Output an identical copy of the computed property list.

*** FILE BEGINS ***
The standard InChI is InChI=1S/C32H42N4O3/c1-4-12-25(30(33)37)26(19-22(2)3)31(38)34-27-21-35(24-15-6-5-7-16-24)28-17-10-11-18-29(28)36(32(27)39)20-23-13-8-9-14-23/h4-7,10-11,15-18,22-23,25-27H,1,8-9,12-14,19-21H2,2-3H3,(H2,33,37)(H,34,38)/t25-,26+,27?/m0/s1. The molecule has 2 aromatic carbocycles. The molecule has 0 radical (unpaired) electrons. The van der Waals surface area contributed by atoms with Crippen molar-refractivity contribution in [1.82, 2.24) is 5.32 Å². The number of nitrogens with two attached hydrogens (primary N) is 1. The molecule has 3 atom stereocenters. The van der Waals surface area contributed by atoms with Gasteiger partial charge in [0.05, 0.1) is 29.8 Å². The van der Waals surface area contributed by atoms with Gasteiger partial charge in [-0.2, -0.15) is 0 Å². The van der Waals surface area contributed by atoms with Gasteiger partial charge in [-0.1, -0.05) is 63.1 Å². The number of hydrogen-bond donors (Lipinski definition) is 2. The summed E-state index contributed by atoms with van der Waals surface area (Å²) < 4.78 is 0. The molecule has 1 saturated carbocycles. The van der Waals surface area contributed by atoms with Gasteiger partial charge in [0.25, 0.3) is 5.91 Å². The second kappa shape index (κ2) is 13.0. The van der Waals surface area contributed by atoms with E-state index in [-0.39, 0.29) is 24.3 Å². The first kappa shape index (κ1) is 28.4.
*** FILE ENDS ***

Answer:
The standard InChI is InChI=1S/C32H42N4O3/c1-4-12-25(30(33)37)26(19-22(2)3)31(38)34-27-21-35(24-15-6-5-7-16-24)28-17-10-11-18-29(28)36(32(27)39)20-23-13-8-9-14-23/h4-7,10-11,15-18,22-23,25-27H,1,8-9,12-14,19-21H2,2-3H3,(H2,33,37)(H,34,38)/t25-,26+,27?/m0/s1. The molecule has 2 aromatic carbocycles. The molecule has 0 radical (unpaired) electrons. The van der Waals surface area contributed by atoms with Crippen molar-refractivity contribution in [1.82, 2.24) is 5.32 Å². The number of nitrogens with two attached hydrogens (primary N) is 1. The molecule has 3 atom stereocenters. The van der Waals surface area contributed by atoms with Gasteiger partial charge in [0.05, 0.1) is 29.8 Å². The van der Waals surface area contributed by atoms with Gasteiger partial charge in [-0.2, -0.15) is 0 Å². The van der Waals surface area contributed by atoms with Gasteiger partial charge in [-0.1, -0.05) is 63.1 Å². The number of hydrogen-bond donors (Lipinski definition) is 2. The summed E-state index contributed by atoms with van der Waals surface area (Å²) < 4.78 is 0. The molecule has 1 saturated carbocycles. The van der Waals surface area contributed by atoms with Gasteiger partial charge in [0.25, 0.3) is 5.91 Å². The second kappa shape index (κ2) is 13.0. The van der Waals surface area contributed by atoms with E-state index in [-0.39, 0.29) is 24.3 Å². The first kappa shape index (κ1) is 28.4.